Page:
Spring 2008/Fall 2007

SPRING 2008/FALL 2007

Core Courses

CT 200 / Political Science 214
On Critique

Wendy Brown

This seminar explores the philosophical grounds and political implications of critique. Working from the problematic of the political disrepute into which critique has lately fallen, we will study premises and practices of critique in Socrates, Marx, Nietzsche, Adorno, Horkheimer, Marcuse, Habermas, and Foucault. Texts include: Plato, The Last Days of Socrates (Penguin), Nietzsche, Twilight of the Idols (Oxford), Tucker, ed. The Marx-Engels Reader (Norton, 2nd edition), Kelly, ed. Critique and Power: Recasting the Foucault-Habermas Debate (MIT).

CT 205 / History 208B
The Classical Frankfurt School: The First Generation of Critical Theory

Martin Jay

Readings included texts by Georg Lukacs, Max Horkheimer, Theodor Adorno, Walter Benjamin, Leo Lowenthal and Herbert Marcuse.

CT 240
Ethics and Aesthetics in Nietzsche

Judith Butler, T.J. Clark

This seminar will examine Nietzsche’s account of decaying systems of morality and his thoughts about possible futures. Key texts will be On the Genealogy of Morals and The Will to Power. In addition we shall explore Nietzsche’s changing conception of the aesthetic dimension in human life—not just Nietzsche’s evolving views on art, but his notion of the aesthetic as a specific and pervasive form of human practice and self-understanding problematically entwined with ethics and the life of consciousness. We will make some reference to The Birth of Tragedy (and Nietzsche’s grounds for repudiating that early work), and consider what role Nietzsche reserved for art and aesthetics when prevailing norms of truth seemed no longer credible. We will think about Nietzsche’s own work and what possibilities it opened up for artworks of the early 20th century. Did Nietzsche leave to the art of the earlier 20th century the question of what form art might take in an era when the test of Truth was no longer available? Did the task of art become to avoid, in such circumstances, either a glib acceptance of its “merely aesthetic” mission or its spurious self-elevation to religion or philosophy? The case of Picasso will be relevant here, and will be considered (selectively!) with Nietzsche’s ideas in mind.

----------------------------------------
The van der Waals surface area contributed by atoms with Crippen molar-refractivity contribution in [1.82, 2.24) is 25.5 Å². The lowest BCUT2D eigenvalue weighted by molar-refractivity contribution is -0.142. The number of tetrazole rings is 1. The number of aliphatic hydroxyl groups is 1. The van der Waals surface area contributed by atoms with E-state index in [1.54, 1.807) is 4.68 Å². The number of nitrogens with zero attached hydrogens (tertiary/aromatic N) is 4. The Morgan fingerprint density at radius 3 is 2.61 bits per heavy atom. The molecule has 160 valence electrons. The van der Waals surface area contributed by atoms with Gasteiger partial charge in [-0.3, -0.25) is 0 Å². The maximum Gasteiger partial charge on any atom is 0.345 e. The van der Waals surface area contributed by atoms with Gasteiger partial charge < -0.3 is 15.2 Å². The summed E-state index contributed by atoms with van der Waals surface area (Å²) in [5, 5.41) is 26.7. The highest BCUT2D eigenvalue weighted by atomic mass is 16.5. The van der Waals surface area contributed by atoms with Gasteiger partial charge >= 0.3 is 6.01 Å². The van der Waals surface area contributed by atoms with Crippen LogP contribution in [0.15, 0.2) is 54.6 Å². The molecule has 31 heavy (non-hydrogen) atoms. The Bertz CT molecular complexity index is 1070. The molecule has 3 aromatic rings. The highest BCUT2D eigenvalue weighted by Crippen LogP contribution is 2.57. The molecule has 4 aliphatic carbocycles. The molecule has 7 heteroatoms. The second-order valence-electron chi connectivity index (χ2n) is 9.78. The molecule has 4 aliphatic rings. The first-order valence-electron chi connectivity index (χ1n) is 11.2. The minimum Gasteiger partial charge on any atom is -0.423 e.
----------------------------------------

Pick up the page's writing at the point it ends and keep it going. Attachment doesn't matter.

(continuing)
CT 240 / Italian Studies 204
Contemporary Trends in Critical Theory: Desire, Pleasure, Enjoyment, and Their Politics

Alessia Ricciardi

This course examines the genealogy and value of the libidinal vocabulary within some of the most urgent debates occurring at the contemporary intersection of political and psychoanalytic thought. We will start by exploring Freud’s and Lacan’s respective theories of desire, examining in detail the constitutive relationship of desire to loss/lack. We will continue by considering Deleuze and Guattari’s response to these psychoanalytic theories in A Thousand Plateaus. We will discuss their notion of a productive desire, which has proved to be widely influential on other theorists from Hardt and Negri to Braidotti. In considering the metamorphosis and political transformations of the concept of desire, we will examine the drift of desire toward love in its Spinozist and Christian resonances, as articulated by Negri in his essay “Kairos, Alma Venus, Multitudo.” Next, we will analyze the notion of pleasure in Foucault’s late work, particularly as elaborated in the second volume of his History of Sexuality. Why does Foucault deliberately abandon the vocabulary of desire in favor of one centered on pleasure? What are the political and biopolitical consequences of his choice? At the end of the course, we will consider the emergence of enjoyment as a necessary concept in Lacan’s later works, including a selection of Seminars VII and XVII, in order to assess his discussion of capitalism as the political organization of enjoyment.

Works by Freud, Lacan, Deleuze and Guattari, Foucault, Negri, and Braidotti.

Elective Courses

Anthropology 250-05
Postcoloniality and the Question of Difference

Saba Mahmood

This course centers around the question of difference as it has come to be conceptualized and debated in recent postcolonial literature produced on the non-Western world. The readings for this course aim not so much at geographical representation as at thematic exploration of how the problem of “Third World difference” has been conceptualized in a variety of disciplines. Postcolonial critique, when it first emerged, was largely focused around questions of colonialism and nationalism, particularly how one might understand and explore postcolonial modernity against dominant models based on the experience of Western European societies. In this earlier moment, the question of difference was primarily posed as one of distinction between the West and non-West, the power of the former to misrepresent the latter. In recent years, these earlier debates have yielded a new problematization of difference as a site of epistemological, political, and ethical struggle internal to postcolonial societies. While the condition of postcoloniality cannot be thought outside the epistemic and philosophical assumptions undergirding Western knowledge production today, this new scholarship has increasingly sought to explore forms of life whose historicities, temporalities and practices depart from modular forms of Western modernity. While in the first couple of weeks we will touch upon a few key texts from the earlier debate, majority of our time will be spent reading recent work that centers around the following themes: interventionist and representational modes of power; production of sexual difference and identity; techno-economic rationalities; criminality, politics, and affect.